What is CAPWAP (Control and Provisioning of Wireless Access Points)?
CAPWAP (Control and Provisioning of Wireless Access Points) is a protocol that enables an access controller to manage a collection of wireless termination points. CAPWAP is defined in Request for Comments 5415.
The Internet Engineering Task Force (IETF) developed CAPWAP with the following goals in mind:
- To centralize authentication and policy enforcement functions in wireless networks.
- To shift higher-level protocol processing away from access points (APs).
- To provide an extensible protocol that could be used with various types of APs.
How CAPWAP works
When supported and enabled, CAPWAP's first function is to initiate a discovery phase. Wireless APs search for a controller by sending discovery request messages. Upon receiving a discovery request, the controller replies with a discovery response.
At this point, the two devices establish a secure connection using the Datagram Transport Layer Security protocol to exchange CAPWAP control and data messages. Control messages contain information and instructions related to wireless local area network (WLAN) management. Data messages encapsulate forwarded wireless frames. Each is sent over a different User Datagram Protocol port.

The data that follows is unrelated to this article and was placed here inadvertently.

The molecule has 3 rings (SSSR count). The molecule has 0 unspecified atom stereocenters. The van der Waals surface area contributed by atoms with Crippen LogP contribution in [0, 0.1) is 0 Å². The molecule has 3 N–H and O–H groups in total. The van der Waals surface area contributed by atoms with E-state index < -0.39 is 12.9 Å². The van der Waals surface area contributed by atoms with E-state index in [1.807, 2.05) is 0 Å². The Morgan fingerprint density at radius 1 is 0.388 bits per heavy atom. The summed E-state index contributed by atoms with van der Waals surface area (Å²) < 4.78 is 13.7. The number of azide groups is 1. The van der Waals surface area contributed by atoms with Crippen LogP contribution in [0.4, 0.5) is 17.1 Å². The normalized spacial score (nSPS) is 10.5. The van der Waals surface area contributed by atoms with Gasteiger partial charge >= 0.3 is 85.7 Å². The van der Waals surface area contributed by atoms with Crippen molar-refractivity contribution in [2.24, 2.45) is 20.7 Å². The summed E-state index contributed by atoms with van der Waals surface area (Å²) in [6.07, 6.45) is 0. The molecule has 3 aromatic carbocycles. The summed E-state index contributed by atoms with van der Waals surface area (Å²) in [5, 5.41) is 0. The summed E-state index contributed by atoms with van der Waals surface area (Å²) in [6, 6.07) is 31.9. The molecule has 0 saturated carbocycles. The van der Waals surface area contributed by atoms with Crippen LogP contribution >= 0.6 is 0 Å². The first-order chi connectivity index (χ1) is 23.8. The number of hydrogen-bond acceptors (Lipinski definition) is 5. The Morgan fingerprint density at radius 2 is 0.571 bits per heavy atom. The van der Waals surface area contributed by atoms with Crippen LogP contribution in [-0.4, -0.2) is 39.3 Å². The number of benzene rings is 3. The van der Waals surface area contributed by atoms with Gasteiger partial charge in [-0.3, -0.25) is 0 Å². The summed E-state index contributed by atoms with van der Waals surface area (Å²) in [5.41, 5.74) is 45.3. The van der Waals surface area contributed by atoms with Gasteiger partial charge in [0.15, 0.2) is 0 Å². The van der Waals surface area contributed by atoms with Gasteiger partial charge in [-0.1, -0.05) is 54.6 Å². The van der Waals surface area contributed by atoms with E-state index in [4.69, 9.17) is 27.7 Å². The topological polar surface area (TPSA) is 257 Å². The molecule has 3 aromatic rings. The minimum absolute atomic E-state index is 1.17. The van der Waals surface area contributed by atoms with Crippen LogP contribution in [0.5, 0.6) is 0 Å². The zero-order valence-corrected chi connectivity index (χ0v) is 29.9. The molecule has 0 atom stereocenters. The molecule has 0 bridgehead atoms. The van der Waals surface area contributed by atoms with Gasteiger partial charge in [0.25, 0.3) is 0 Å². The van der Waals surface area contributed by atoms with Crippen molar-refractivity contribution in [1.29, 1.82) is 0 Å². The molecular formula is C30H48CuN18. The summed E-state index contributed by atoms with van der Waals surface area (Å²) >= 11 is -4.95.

According to IETF, CAPWAP supports two modes of operation:
- Split media access controller (MAC).
- Local MAC.
In split MAC mode, the CAPWAP protocol encapsulates all Layer 2 wireless data and management frames, which are then exchanged between the controller and AP. Local MAC mode enables data frames to be locally bridged or tunneled as Ethernet frames. In either mode, the AP processes Layer 2 wireless management frames locally and then forwards them to the controller.
The protocol was also designed to support interoperability in a multivendor WLAN. Among the vendors that have implemented it, however, most have added proprietary extensions that prohibit interoperability.
Editor's note: This definition was updated to improve the reader experience.